"The LORD executes justice for the fatherless and the widow, and loves the sojourner, giving him food and clothing." Deuteronomy 10:18
It's interesting that the passage above speaks about engagement with the poor as a matter, not simply of mercy, but of justice and equity. Why? Because the world, as God intended it, was not supposed to have wide disparities of wealth. We can see this in the very structure of the civil laws of Israel.
(1) Land was evenly distributed in Israel. Numbers 26:52-56
(2) Land ownership could never be permanently transferred or lost. Leviticus 25:23-28
(3) Every 50 years, the original equitable distribution of land was restored. Leviticus 25:8-17
(4) Every seven years, the entire produce of the land was for the poor. Exodus 23:10-11
(5) Each year, a portion of the harvest was set aside for the poor. Leviticus 19:9-10
(6) When the poor needed a loan, it was to be given interest-free. Exodus 22:25-27
(7) Every seven years, the debts of the poor were cancelled. Deuteronomy 15:1-2
(8) The tithe was to support the poor. Deuteronomy 14:28-29
It’s easy to gloss over how radical these laws were. There was no such thing as private property (since all the land belonged to God and everyone was only stewards of the land). No one could accumulate vast amounts of wealth since land could never be permanently bought and sold. No family would ever suffer permanent destitution since all debts were to be forgiven and all land holdings would eventually be returned.
Moreover, the requirements to share with the poor are breathtaking. We often think of only the tithe (10% of earnings) being for the poor. But if you also take into account the various gleaning laws, debt-forgiveness laws, etc., the actual percentage that was to be shared with the poor was probably closer to 20% of earnings. This is the society God intended, and Israel, as the people of God, was to be a unique community of social justice – so that the Bible can boldly proclaim, "there will be no poor among you; if only you will obey and do all that I command." Deuteronomy 15:4-5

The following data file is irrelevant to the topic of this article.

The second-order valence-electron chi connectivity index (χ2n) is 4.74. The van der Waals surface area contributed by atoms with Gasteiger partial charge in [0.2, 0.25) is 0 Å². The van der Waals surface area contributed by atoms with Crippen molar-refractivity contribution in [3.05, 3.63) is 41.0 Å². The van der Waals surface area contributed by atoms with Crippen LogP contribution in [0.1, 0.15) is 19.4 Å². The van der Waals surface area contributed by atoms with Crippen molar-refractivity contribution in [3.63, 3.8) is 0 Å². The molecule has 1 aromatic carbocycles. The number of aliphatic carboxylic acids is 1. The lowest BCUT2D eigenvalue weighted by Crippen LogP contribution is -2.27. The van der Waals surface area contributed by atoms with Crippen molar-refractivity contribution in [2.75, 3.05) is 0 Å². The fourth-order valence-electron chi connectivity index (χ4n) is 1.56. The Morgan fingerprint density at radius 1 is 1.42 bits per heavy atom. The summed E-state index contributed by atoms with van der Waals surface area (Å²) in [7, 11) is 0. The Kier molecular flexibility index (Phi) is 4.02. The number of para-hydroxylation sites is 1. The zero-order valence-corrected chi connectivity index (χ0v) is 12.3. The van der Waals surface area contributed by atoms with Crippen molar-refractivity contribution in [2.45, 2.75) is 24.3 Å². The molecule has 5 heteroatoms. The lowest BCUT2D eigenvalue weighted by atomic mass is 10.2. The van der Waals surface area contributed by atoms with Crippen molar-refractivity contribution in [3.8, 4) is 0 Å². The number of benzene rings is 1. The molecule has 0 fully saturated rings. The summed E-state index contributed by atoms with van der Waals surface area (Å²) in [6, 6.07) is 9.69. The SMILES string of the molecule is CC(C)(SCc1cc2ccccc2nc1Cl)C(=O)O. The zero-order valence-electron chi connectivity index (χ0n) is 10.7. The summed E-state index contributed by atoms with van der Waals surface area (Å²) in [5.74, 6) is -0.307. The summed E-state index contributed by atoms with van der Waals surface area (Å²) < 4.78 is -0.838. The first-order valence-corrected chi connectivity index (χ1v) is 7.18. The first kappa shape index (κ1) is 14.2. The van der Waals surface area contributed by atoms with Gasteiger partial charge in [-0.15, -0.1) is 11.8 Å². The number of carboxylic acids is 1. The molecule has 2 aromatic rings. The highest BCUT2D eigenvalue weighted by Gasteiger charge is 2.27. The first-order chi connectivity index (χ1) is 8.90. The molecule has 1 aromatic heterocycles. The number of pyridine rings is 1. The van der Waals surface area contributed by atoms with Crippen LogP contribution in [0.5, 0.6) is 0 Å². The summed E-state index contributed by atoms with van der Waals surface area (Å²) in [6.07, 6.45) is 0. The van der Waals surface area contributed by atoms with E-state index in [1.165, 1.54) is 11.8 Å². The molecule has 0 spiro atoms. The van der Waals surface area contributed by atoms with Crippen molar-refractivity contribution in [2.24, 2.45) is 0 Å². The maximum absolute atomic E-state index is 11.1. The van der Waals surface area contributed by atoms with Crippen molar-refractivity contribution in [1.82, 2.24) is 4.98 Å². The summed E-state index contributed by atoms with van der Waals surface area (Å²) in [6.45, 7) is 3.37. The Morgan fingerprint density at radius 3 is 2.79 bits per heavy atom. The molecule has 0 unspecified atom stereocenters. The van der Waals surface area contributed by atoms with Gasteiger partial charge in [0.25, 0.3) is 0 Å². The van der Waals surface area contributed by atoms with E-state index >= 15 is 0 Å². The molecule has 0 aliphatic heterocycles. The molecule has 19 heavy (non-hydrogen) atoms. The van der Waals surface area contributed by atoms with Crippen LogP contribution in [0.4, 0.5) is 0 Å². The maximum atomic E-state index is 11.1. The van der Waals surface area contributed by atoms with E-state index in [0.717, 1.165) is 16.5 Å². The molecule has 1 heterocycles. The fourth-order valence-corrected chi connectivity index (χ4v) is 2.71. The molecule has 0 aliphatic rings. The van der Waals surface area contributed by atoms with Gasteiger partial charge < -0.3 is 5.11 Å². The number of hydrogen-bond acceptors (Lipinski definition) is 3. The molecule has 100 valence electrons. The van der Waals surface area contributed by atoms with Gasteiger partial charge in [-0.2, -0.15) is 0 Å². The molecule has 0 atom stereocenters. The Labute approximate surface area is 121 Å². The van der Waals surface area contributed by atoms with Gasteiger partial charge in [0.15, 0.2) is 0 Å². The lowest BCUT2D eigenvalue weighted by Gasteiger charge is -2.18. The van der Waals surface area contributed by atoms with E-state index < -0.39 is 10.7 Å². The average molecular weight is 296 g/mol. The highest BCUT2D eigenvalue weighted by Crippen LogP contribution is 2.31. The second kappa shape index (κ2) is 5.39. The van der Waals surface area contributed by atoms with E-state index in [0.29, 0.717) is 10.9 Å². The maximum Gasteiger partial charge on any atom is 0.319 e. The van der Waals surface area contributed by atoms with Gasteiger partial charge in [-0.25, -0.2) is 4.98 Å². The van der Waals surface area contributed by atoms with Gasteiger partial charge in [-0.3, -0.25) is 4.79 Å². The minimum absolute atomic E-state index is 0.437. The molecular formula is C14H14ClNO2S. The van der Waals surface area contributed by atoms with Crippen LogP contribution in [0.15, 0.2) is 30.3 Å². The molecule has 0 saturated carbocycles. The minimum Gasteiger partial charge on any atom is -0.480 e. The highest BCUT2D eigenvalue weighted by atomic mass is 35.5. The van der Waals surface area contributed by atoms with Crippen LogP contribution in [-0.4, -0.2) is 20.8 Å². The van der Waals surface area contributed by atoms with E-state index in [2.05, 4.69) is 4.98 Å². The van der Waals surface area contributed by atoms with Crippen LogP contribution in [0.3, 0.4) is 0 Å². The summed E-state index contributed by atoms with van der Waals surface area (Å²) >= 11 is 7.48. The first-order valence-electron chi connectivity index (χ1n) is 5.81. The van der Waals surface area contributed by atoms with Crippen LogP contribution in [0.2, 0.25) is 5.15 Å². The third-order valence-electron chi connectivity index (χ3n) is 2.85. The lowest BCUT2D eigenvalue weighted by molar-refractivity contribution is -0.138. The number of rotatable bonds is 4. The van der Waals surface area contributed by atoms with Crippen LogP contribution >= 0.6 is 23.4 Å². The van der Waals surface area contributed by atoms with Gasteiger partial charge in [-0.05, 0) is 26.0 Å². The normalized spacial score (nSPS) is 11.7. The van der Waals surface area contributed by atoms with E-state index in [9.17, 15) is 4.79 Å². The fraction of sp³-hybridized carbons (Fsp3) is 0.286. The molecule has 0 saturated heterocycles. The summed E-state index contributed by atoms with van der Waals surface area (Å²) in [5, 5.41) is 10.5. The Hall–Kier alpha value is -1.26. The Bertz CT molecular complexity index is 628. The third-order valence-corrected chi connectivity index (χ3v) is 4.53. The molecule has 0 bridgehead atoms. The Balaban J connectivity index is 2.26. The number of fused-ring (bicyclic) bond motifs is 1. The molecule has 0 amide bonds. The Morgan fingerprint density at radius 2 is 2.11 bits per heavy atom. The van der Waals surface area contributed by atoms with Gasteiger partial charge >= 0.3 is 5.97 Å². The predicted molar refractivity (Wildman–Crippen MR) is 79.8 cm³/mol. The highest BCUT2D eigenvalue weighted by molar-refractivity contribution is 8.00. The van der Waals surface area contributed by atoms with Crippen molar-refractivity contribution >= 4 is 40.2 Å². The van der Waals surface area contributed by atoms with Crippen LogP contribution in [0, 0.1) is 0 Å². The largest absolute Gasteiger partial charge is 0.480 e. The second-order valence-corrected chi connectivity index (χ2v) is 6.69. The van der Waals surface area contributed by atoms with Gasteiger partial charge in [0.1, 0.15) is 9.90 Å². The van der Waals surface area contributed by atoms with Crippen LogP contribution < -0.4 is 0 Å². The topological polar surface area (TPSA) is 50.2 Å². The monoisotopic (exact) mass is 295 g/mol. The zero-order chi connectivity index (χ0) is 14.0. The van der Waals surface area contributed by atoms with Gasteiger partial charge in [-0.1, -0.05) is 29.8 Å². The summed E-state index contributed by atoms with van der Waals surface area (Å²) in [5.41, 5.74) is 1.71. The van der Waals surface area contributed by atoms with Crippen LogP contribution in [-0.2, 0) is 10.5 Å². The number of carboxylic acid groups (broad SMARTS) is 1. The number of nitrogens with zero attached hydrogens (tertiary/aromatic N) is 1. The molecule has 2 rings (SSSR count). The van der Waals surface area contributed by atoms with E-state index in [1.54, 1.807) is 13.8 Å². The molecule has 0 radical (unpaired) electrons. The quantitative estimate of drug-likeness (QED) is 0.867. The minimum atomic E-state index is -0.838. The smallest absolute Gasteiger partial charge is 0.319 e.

But tragically, Israel failed to obey and one of the major themes of the prophets is a scathing indictment of Israel's neglect for the poor. As we turn to the New Testament, what’s fascinating about the gospel is that Jesus rescues us by reenacting the very compassion to the poor commanded in the Old Testament – while he was infinitely wealthy and we were spiritually destitute, on the cross, he impoverished himself for our enrichment. 2 Corinthians 8:9 And now, as the redeemed people of God, we are to reenact this gospel love through social justice as the early church did – "they had everything in common and there was not a needy person among them." Acts 4:32-35 Notice the deliberate echo of Deuteronomy 15:4, cited above. This is the hope of the gospel.
(We covered this topic in Sunday school, which you can listen to here.)